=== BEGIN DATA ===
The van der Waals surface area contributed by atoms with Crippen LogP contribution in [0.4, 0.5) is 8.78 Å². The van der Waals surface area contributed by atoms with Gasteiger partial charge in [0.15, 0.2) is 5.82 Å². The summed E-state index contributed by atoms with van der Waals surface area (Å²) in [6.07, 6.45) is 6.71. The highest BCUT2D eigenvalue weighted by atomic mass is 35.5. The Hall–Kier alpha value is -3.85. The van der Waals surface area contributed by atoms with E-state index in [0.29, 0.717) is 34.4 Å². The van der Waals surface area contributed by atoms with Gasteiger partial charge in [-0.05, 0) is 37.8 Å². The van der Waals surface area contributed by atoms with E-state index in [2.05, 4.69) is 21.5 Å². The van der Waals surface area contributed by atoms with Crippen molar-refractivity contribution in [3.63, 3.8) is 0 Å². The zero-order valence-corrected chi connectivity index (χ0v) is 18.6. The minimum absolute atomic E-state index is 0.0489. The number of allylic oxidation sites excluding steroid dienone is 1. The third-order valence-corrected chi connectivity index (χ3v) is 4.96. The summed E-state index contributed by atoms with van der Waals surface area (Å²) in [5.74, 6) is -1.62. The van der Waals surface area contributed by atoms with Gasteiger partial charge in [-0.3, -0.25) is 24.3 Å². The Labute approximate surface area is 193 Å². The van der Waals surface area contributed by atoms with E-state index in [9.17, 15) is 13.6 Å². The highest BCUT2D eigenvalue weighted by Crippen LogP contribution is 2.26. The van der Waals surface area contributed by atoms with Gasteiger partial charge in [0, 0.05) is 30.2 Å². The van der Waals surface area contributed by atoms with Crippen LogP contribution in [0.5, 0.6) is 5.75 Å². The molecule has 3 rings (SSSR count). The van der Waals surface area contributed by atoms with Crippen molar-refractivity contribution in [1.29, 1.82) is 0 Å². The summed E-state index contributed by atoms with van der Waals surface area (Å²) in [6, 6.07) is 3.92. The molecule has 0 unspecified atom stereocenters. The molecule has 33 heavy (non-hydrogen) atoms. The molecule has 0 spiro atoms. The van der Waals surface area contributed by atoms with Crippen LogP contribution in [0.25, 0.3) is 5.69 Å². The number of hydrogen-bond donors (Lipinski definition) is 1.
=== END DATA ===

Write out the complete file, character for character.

The van der Waals surface area contributed by atoms with Crippen LogP contribution in [0.4, 0.5) is 8.78 Å². The van der Waals surface area contributed by atoms with Gasteiger partial charge in [0.15, 0.2) is 5.82 Å². The summed E-state index contributed by atoms with van der Waals surface area (Å²) in [6.07, 6.45) is 6.71. The highest BCUT2D eigenvalue weighted by atomic mass is 35.5. The Hall–Kier alpha value is -3.85. The van der Waals surface area contributed by atoms with E-state index in [0.29, 0.717) is 34.4 Å². The van der Waals surface area contributed by atoms with Gasteiger partial charge in [-0.05, 0) is 37.8 Å². The van der Waals surface area contributed by atoms with E-state index in [2.05, 4.69) is 21.5 Å². The van der Waals surface area contributed by atoms with Crippen molar-refractivity contribution in [3.63, 3.8) is 0 Å². The zero-order valence-corrected chi connectivity index (χ0v) is 18.6. The minimum absolute atomic E-state index is 0.0489. The number of allylic oxidation sites excluding steroid dienone is 1. The third-order valence-corrected chi connectivity index (χ3v) is 4.96. The summed E-state index contributed by atoms with van der Waals surface area (Å²) in [5.74, 6) is -1.62. The van der Waals surface area contributed by atoms with Gasteiger partial charge in [-0.3, -0.25) is 24.3 Å². The Labute approximate surface area is 193 Å². The van der Waals surface area contributed by atoms with E-state index in [9.17, 15) is 13.6 Å². The highest BCUT2D eigenvalue weighted by Crippen LogP contribution is 2.26. The van der Waals surface area contributed by atoms with Gasteiger partial charge in [0, 0.05) is 30.2 Å². The van der Waals surface area contributed by atoms with Crippen LogP contribution in [0.5, 0.6) is 5.75 Å². The molecule has 3 rings (SSSR count). The van der Waals surface area contributed by atoms with Crippen molar-refractivity contribution in [1.29, 1.82) is 0 Å². The summed E-state index contributed by atoms with van der Waals surface area (Å²) in [6, 6.07) is 3.92. The molecule has 0 unspecified atom stereocenters. The molecule has 33 heavy (non-hydrogen) atoms. The molecule has 0 spiro atoms. The van der Waals surface area contributed by atoms with Crippen LogP contribution in [0.25, 0.3) is 5.69 Å². The number of hydrogen-bond donors (Lipinski definition) is 1.